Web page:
How did you say you like your roller coasters?

God must be having a good laugh at my expense today, after I was so down in the dumps last night. Lea had a spectacular day today! When I arrived this morning she had already been started working on her own, without ventilator support, and was doing a super job. She continued that pace for five hours, breathing mostly on her own from 6-11 a.m.

She was put on ventilator assist at that time to let her get a little rest, because her nurse, Lynn, had convinced the mid-level nurse practitioner that Lea was ready to get out of bed and sit in a cardiac chair for a while. Lynn thought the chair would help clear Lea’s lungs a little, and since she has been on her back for eight weeks today, her lungs needed to be reminded what their normal position is.

So, between twelve thirty and one o’clock this afternoon, Lynn prepared her to be moved into the chair, including temporarily disconnecting all of her IV drips and drain/suctioning devices and removing her massage stockings, After being given a bath and placed on a clean sheet, the cardiac chair was placed alongside her regular bed, configured like a bed, and she was easily moved onto the chair/bed. Then, the chair/bed was pumped up into a chair configuration.

What a joy it was to see her sitting up!! When we prepped her for the move, she had her eyes open, was mouthing words at us (with her forehead all wrinkled up in disapproval), and was quite alert. She moved her eyes from one side to the other, and a couple of times we thought she may even have come close to actually focusing on someone.

Nurses Lynn and Sue, and patient care assistant Danielle, prepped and moved her onto the bed, and stood back with huge grins on their faces as they stood back to see her sitting in the chair. Lea was quite alert as they pumped the back into a sitting position, and it took her about two minutes to get back to sleep. She then slept, sitting up, for three hours, and didn’t wake up again until it was time to get back into bed. She was on full ventilator support while in the chair.

After she was situated in the bed, which had been washed and cleaned while she occupied the chair, she was given a good bath. Danielle washed her hair and put in a real pretty braid. Lea just looked gorgeous! Her skin color improved while in the chair, some of the fluids moved around a little bit, and she began to take on more of her normal features. The open wound in her stomach didn’t seem to be a problem at all, and she didn’t seem to experience nearly as much pain as she has with just simple turning in days past.

After giving her a couple of hours to rest, the surgical staff appeared to change her dressing, and she was put back on work cycle. It was planned to let her work her lungs without ventilator support for 2-4 hours, while making sure she didn’t labor too much. Little baby steps. She did a lot today, already, and we don’t want to push her too hard. If she has any problems during the night, she will be put back on full ventilator support so she can get adequate rest before the next cycle begins.

We should hear tomorrow about the results of the culture they took Thursday. It usually takes about three full days for the bacteria to grow so they can be identified, and the proper antibiotic selected. Lea will likely get an antibiotic to clear up any infection in her lungs, which had a little mucous in them today. I had Cliff, the respiratory therapist, suction her a couple of times today, to remove fluid accumulating in her throat. I could feel it “gurgle” as she exhaled when I put my fingers on her chest. They’re going to issue me a stethoscope next.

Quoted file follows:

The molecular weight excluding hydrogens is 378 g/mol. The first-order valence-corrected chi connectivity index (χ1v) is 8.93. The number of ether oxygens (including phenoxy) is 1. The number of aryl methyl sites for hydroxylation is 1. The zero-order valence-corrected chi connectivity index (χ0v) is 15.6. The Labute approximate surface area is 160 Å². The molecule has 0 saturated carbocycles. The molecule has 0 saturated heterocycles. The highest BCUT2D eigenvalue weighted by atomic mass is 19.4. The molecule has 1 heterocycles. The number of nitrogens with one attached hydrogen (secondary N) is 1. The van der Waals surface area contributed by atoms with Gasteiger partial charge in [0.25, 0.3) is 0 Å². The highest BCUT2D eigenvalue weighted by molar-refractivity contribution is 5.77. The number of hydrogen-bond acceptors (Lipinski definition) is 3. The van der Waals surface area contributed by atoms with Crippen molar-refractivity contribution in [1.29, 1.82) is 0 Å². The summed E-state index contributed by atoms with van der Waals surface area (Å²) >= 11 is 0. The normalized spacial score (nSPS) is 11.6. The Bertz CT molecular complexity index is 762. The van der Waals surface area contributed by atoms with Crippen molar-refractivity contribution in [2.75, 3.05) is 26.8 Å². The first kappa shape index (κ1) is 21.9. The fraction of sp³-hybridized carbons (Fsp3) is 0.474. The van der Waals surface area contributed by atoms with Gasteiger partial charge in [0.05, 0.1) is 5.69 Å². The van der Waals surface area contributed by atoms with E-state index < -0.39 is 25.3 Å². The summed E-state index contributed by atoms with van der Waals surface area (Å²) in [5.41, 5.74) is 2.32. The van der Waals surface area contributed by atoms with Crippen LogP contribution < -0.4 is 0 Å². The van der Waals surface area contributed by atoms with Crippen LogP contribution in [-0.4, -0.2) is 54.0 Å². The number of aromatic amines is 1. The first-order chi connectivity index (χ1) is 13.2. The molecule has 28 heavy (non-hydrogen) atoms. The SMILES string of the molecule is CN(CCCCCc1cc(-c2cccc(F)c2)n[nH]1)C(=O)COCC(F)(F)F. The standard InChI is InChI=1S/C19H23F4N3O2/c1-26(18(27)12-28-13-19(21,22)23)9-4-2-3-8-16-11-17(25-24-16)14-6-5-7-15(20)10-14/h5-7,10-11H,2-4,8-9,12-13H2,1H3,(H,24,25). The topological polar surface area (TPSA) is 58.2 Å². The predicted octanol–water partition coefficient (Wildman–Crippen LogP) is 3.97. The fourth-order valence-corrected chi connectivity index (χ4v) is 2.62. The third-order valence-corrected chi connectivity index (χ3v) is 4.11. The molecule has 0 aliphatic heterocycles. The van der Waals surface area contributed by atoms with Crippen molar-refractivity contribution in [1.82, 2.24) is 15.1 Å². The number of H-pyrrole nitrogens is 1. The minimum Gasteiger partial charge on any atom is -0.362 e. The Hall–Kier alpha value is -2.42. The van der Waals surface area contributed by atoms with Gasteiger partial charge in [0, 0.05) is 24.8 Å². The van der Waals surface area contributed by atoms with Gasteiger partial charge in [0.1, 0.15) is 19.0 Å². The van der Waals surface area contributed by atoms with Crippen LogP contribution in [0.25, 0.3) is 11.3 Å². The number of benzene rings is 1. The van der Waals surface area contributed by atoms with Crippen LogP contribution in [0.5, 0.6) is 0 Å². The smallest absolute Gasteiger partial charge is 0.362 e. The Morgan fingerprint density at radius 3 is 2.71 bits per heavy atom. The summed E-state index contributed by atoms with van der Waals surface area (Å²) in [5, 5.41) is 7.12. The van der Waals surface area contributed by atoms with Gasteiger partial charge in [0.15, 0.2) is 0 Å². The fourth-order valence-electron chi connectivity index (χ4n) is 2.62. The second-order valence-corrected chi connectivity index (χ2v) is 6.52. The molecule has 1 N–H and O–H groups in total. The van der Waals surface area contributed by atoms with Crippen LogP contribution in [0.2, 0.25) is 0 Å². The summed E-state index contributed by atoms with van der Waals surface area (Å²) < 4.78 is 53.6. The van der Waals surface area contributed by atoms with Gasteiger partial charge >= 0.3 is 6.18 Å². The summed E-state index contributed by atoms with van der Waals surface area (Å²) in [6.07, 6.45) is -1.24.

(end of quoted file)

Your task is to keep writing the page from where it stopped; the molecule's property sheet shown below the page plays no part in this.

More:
I sing the praises of our God tonight, as I just reflect on how wonderful it was to see Lea sitting up for a few hours today. My son, Lance, told me a while back that God has a really good sense of humor, and he has some good stories to tell about how he arrived at that conclusion. I think God must be getting a good laugh at me, and my weak faith, when I let a little bump in the road like yesterday concern me so much.

“Have I not commanded you? Be strong and courageous. Do not be terrified; do not be discouraged, for the LORD your God will be with you wherever you
go.” — Joshua 1:9. Forgive me my weaknesses, Father. I need to be confident in your help and sustaining love as I face the rigorous challenges in my life. I trust in your unfailing love. In Jesus’ name. Amen.

What’s ahead? She is still critically ill, and has a couple of important hurdles to get past before she can begin “recovery.” Her respiratory problems are the main current concern and it will probably take a couple of weeks to wean her from the ventilator entirely. Closing her wound will still be a couple of weeks away as well. The process of weaning her off the narcotics is going to include fear, delirium, confusion, anger and frustration. Then, of course, we will have to deal with the depression of realizing all that has been lost during her illness.

It’s going to be difficult at times, but, you know what? He didn’t have to even give us the chance to deal with these issues at all. He could have just taken her home. I am firmly convinced that it is the power of your prayers that have brought us this far, and will continue to ensure her recovery; your prayers and her determination to recover. I’m so amazed by her strength, I love to just stand at her bedside and look at her. And, look at her. And, look at her. She still wows me!

Larry

 

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